Don’t get me wrong, I appreciate the kind words, but deep down I know that the number of people that said “Great message Pastor” isn’t a very helpful way to measure if I’m doing well as a communicator. We appreciate the encouragement…it would suck if everyone just avoided eye contact…but there has to be a better way to know if this talk hit the mark or if this series was a success.
This is far more detailed measurement that we typically think about but it can be valuable when we are trying to create the best experience possible for our church and community.
Last week we talked about the difference between measuring opportunities vs results (How Do You Measure Preaching? Part1 ). Today we are going to dive much deeper into the details of measuring results.
Before we start, let’s make sure we are starting on some common ground.
First, we are going to assume we are working with a series of messages (we will refer to this as a Teaching Series). Second, we will assume that you’ve read “Create A Killer Series” and that your entire series is trying to reach a common objective. To use an example from the book, let’s say you are creating a series around the art of neighboring. Every message in your Teaching Series will be moving people towards your series goal " ...our audience will be a positive influence in the lives of their neighbors and community.” In this example we are ultimately trying to unearth examples of our church impacting our neighborhoods in a positive way. This is an impactful and obtainable goal.
If we agree on the common ground we can begin to look at the most impactful measurements around any given teaching series. We will look at four progressive measurements that will help us better understand the impact of our teaching.
Measurement #1 - Smile Test
The smile test is really about measuring the immediate emotional reaction to any singe message. How did they feel walking out? Did they have a smile on their face? Did they laugh, clap or respond during your message?
If you are really serious (though I would do this sparingly), ask them. Have a handful of people sample your audience as they leave the service.
Measurement #2 - Commitment Test
I briefly covered the commitment test in "How Do You Measure Preaching? Part1” where I talked about a call to action. How are you instructing your audience to move forward? How can they apply what you are teaching? Many churches use some form of comment card to gauge this. They will list a couple of next steps or ways you can commit to apply the day’s learnings to their lives.
How many people committed to take a next step and fulfill your call to action?
Measurement #3 - Implementation Test
Let’s go back to our sample Teaching Series. If our ultimate series goal was to see our audience be a positive influence in the lives of their neighbors and community we might decide that in the third week of our Teaching Series we are going to challenge our audience to commit to throwing a block party.
As you might have noticed, as we progress through these measurements they tend become measured over a longer period of time. Measure 1 & 2 can be done immediately, but #3 will take a little longer to measure. Using our example it would only make sense to allow for some time between the delivery of the series and the implementation of a neighborhood bock party. In this case, we would wait for 2 to 3 weeks before we assessed the success or failure of implementation.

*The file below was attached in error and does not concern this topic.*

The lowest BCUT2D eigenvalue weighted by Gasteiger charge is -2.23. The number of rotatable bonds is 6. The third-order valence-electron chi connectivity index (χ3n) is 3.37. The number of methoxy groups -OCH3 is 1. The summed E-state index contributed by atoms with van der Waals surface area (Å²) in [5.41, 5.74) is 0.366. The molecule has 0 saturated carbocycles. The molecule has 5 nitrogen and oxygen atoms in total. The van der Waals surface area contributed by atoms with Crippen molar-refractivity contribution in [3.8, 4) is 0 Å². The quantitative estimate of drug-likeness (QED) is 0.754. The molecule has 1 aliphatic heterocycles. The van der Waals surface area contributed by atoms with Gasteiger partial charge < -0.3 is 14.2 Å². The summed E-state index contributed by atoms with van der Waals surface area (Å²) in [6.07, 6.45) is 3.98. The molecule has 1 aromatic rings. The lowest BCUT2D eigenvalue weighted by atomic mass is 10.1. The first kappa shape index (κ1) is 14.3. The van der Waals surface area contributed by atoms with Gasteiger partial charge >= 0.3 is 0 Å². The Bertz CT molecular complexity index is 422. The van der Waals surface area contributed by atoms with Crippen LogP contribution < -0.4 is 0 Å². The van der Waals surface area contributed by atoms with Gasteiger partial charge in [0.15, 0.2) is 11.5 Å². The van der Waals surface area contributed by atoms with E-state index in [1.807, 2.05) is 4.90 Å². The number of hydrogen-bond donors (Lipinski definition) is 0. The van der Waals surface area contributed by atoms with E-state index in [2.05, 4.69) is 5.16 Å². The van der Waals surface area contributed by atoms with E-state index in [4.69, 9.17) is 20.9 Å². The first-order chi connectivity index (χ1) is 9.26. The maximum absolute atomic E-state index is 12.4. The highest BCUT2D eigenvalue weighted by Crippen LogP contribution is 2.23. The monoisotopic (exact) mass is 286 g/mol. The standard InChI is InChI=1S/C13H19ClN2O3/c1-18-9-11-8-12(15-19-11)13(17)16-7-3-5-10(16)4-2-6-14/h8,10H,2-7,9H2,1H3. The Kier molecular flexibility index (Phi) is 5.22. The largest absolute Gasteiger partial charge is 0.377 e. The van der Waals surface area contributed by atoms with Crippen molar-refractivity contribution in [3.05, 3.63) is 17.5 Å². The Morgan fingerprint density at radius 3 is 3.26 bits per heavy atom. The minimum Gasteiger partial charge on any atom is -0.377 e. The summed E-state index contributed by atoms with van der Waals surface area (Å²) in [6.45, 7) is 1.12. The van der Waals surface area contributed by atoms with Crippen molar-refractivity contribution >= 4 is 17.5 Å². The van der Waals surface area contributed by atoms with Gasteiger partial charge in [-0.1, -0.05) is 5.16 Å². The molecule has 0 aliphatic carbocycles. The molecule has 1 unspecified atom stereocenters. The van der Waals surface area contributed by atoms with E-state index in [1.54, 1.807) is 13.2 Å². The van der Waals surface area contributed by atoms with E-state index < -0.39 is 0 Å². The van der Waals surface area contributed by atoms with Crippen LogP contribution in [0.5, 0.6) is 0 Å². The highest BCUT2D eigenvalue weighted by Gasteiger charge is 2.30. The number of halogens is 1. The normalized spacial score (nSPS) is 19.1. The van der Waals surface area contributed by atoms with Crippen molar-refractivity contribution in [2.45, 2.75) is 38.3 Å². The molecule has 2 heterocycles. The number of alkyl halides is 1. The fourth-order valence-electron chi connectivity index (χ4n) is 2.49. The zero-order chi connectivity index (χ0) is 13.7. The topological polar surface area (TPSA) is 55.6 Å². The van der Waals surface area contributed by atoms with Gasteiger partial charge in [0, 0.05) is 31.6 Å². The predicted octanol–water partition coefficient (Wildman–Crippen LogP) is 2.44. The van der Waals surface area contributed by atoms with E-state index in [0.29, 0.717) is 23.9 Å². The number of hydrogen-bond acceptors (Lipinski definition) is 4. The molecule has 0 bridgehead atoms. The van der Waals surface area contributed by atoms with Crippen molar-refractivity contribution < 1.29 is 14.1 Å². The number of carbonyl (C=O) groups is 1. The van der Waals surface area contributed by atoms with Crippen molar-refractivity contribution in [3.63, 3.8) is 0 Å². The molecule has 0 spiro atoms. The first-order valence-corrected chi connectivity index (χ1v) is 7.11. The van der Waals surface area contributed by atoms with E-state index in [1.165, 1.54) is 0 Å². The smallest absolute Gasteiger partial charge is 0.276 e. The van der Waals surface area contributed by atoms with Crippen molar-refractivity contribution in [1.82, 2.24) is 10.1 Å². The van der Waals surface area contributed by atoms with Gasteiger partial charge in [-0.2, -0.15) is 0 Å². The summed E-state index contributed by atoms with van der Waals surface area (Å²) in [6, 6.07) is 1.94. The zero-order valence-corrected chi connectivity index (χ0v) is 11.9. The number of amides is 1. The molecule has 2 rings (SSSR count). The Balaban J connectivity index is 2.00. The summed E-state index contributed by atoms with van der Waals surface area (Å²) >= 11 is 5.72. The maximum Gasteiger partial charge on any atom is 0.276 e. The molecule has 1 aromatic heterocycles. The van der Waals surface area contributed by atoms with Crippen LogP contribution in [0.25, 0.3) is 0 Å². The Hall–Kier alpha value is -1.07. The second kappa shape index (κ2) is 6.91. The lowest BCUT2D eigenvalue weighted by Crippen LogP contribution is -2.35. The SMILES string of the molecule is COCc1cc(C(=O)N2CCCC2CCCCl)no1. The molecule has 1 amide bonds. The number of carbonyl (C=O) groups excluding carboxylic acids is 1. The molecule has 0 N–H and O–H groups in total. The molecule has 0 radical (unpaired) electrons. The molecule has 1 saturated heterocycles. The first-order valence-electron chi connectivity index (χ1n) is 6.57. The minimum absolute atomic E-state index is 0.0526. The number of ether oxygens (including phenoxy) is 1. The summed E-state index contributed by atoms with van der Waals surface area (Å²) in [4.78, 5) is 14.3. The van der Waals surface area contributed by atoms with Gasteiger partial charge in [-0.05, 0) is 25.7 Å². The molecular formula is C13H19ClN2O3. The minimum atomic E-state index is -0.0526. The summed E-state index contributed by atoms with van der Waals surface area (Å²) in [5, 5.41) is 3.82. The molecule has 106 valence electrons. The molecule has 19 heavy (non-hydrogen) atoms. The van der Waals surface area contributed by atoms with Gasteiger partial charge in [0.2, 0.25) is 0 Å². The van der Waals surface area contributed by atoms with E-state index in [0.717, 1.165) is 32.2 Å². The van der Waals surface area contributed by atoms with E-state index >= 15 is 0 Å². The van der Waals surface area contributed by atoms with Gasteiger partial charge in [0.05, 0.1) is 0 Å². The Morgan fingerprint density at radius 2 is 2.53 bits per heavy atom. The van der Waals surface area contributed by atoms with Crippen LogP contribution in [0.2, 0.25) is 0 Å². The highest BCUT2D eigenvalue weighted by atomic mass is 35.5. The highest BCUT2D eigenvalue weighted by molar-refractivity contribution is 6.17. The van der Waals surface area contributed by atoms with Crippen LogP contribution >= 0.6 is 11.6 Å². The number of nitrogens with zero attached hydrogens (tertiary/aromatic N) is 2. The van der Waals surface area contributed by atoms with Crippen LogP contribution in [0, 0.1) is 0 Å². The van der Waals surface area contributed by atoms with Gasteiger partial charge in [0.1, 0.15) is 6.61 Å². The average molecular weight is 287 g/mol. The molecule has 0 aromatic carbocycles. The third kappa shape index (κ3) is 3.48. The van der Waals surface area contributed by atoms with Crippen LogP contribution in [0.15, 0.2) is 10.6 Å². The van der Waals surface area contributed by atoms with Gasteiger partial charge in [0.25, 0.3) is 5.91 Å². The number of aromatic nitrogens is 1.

Measurement #4 - Outcome Test
This is the longest term measurement as we are looking for impact over time. If it was our goal to see some change in our community because of our church, or even to see some change in our congregation because of our teaching…it’s going to take a little more time.
In most cases, it’s going to come in the form of stories.
Real life stories from real people in your community. It will be incredibly important to begin to create mechanisms where you can report and share those stories as they surface.
This has been a very brief overview of these 4 measurement. The specific question and measurement tools will differ between church and between series. If you’d like help figuring out what those questions are let me know…I’d love to help. If you haven’t read “Create A Killer Series”, it will be a great place to start.
Then make sure to set your own benchmarks. Thinking of measurement #2, how many people would make a commitment to apply the days learning? Each community will be different, so begin by measuring against yourself.
Why All 4 Are Important
Measuring all four of these measurements will provide you with the most helpful information as it will help you identify your areas for improvement. For example, if you were challenging your church to have a positive impact on their neighbors and they loved the message, committed to have a block part but most people failed to implement?…you would know to take a closer look at why they failed to do so. Did we not give them the resources they needed? Was their an obstacle keeping them from planning their party? Answering these questions would help us to know that it was or wasn’t the teaching that lacked. It was our follow through that could use some work.
Measuring all four of these measurements will help you not only become a better preaching, it will help you build a stronger church.
Question of the day: What was the most impactful teaching series your church has delivered?